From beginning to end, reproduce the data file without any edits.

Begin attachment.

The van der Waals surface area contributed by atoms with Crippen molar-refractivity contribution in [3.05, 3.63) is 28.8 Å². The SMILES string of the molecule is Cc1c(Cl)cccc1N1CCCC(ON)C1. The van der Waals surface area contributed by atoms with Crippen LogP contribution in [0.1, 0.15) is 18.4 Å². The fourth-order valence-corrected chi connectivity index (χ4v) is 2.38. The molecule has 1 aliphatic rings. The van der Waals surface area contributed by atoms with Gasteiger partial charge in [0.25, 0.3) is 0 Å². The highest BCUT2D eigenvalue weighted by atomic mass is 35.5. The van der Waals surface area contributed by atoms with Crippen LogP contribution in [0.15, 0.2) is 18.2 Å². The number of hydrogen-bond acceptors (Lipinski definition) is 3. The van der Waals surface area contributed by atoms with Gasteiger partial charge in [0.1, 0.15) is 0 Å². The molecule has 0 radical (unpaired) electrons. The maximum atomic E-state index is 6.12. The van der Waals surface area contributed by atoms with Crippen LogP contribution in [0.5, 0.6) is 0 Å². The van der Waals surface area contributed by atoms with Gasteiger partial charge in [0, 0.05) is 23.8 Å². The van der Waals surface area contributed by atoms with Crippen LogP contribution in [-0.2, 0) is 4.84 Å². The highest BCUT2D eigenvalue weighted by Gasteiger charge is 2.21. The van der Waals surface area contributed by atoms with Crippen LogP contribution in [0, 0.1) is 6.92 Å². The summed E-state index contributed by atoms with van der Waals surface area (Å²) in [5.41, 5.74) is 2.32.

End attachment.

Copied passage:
The van der Waals surface area contributed by atoms with Crippen molar-refractivity contribution in [3.05, 3.63) is 28.8 Å². The SMILES string of the molecule is Cc1c(Cl)cccc1N1CCCC(ON)C1. The van der Waals surface area contributed by atoms with Crippen LogP contribution in [0.1, 0.15) is 18.4 Å². The fourth-order valence-corrected chi connectivity index (χ4v) is 2.38. The molecule has 1 aliphatic rings. The van der Waals surface area contributed by atoms with Gasteiger partial charge in [0.25, 0.3) is 0 Å². The highest BCUT2D eigenvalue weighted by atomic mass is 35.5. The van der Waals surface area contributed by atoms with Crippen LogP contribution in [0.15, 0.2) is 18.2 Å². The number of hydrogen-bond acceptors (Lipinski definition) is 3. The van der Waals surface area contributed by atoms with Gasteiger partial charge in [0.1, 0.15) is 0 Å². The molecule has 0 radical (unpaired) electrons. The maximum atomic E-state index is 6.12. The van der Waals surface area contributed by atoms with Crippen LogP contribution in [0.5, 0.6) is 0 Å². The van der Waals surface area contributed by atoms with Gasteiger partial charge in [0, 0.05) is 23.8 Å². The van der Waals surface area contributed by atoms with Crippen LogP contribution in [-0.2, 0) is 4.84 Å². The highest BCUT2D eigenvalue weighted by Gasteiger charge is 2.21. The van der Waals surface area contributed by atoms with Crippen LogP contribution in [0, 0.1) is 6.92 Å². The summed E-state index contributed by atoms with van der Waals surface area (Å²) in [5.41, 5.74) is 2.32.